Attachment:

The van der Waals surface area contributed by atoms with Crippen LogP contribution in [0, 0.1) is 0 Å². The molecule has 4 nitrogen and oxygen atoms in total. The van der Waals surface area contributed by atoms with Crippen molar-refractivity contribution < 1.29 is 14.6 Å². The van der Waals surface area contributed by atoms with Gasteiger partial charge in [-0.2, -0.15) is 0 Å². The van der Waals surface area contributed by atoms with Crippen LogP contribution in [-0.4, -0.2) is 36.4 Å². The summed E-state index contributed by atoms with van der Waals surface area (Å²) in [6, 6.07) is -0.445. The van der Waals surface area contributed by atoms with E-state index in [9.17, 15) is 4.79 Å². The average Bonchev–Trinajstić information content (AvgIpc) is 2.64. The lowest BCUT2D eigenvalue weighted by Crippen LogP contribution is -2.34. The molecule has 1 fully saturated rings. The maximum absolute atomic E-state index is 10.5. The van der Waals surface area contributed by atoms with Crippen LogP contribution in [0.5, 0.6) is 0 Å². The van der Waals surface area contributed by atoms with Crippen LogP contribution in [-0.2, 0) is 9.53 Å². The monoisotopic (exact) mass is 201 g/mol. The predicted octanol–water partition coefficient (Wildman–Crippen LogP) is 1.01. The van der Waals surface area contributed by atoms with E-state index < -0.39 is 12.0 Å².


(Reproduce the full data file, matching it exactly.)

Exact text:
The van der Waals surface area contributed by atoms with Crippen LogP contribution in [0, 0.1) is 0 Å². The molecule has 4 nitrogen and oxygen atoms in total. The van der Waals surface area contributed by atoms with Crippen molar-refractivity contribution < 1.29 is 14.6 Å². The van der Waals surface area contributed by atoms with Gasteiger partial charge in [-0.2, -0.15) is 0 Å². The van der Waals surface area contributed by atoms with Crippen LogP contribution in [-0.4, -0.2) is 36.4 Å². The summed E-state index contributed by atoms with van der Waals surface area (Å²) in [6, 6.07) is -0.445. The van der Waals surface area contributed by atoms with E-state index in [9.17, 15) is 4.79 Å². The average Bonchev–Trinajstić information content (AvgIpc) is 2.64. The lowest BCUT2D eigenvalue weighted by Crippen LogP contribution is -2.34. The molecule has 1 fully saturated rings. The maximum absolute atomic E-state index is 10.5. The van der Waals surface area contributed by atoms with Crippen LogP contribution in [0.5, 0.6) is 0 Å². The van der Waals surface area contributed by atoms with Crippen LogP contribution in [-0.2, 0) is 9.53 Å². The monoisotopic (exact) mass is 201 g/mol. The predicted octanol–water partition coefficient (Wildman–Crippen LogP) is 1.01. The van der Waals surface area contributed by atoms with E-state index < -0.39 is 12.0 Å².